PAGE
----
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Re: Re: Internal PCB Units?
Werner Almesberger <werner@...>
Thu, 17 Dec 2009 12:31:52 -0300
> And that is a great idea - same I have reading all these JEDEC & IEEE
> standards last week...
BTW, for an efficient footprint capture (*) process, I think you
need to be able to express the following functionality:
- avoid textual repetition:
- variables / macros, and
- iteration over values or locations
- constructive geometry:
- geometric operations, or
- algebraic geometry / arithmetic expressions
The following screenshots from fped illustrate what I mean:
- variables and algebraic geometry:
The size of the center pads of this QFN is defined by the
bright yellow vector shown in the middle and its companion
pointing in the opposite direction.
The dimensions of the vector are expressions (fields in the
bottom area): Cx/2 and Cy/2, which are in turn defined at a
single location (list of variables, on the left).
If, for example, I had to shrink or grow the center pad area,
all I had to do was to change those variables. I could observe
the correct execution through the automatic measurements
- iteration and geometric operations:
The four center pads are drawn by iterating the variables nx
and ny (left) through the values 0 and 1. The center of the
respective pad is obtained arithmetically (bottom). Cx and Cy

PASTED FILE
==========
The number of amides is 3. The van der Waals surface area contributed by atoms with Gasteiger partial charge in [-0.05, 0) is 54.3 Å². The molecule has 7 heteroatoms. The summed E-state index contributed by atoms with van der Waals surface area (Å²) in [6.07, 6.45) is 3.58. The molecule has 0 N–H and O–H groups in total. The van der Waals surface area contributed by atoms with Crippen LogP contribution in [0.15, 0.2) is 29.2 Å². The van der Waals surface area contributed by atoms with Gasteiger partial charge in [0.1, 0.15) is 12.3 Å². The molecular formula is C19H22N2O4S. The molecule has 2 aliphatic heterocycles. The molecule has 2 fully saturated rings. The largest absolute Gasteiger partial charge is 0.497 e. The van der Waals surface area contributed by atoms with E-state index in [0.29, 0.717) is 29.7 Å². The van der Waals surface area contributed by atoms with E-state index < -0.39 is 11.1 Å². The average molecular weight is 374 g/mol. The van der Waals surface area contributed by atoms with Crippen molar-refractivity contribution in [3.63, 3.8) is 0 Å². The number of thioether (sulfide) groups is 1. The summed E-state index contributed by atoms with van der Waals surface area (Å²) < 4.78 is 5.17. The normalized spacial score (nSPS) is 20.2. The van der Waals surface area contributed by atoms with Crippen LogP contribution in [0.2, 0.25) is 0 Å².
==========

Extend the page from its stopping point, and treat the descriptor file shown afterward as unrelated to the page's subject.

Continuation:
are the pad size, Gx and Gy the width of the gaps between pads.
The center of the pad (highlighted) vector forms the basis for
the vectors in the previous example. We thus have concatenation
of vectors, a simple geometric operation.
Geometric operations aren't strictly necessary, but expressions
can get a bit unwieldy without them and its harder to visualize
intermediate results. Likewise, algebraic geometry could be
replaced by a richer set of geometric operations, but that may
get a little chaotic as well.
Automated measurements help to verify that the construction indeed
yields what the specification says and they also help to document
Similarly, in a script-based approach, there are variables,
iterations (loops), and one can do algebraic geometry.
(*) I just made this term up. We need to distinguish "the drawing"
from the actual design of the footprint, which would involve
things like metallurgy, a healthy dose of trial and error, or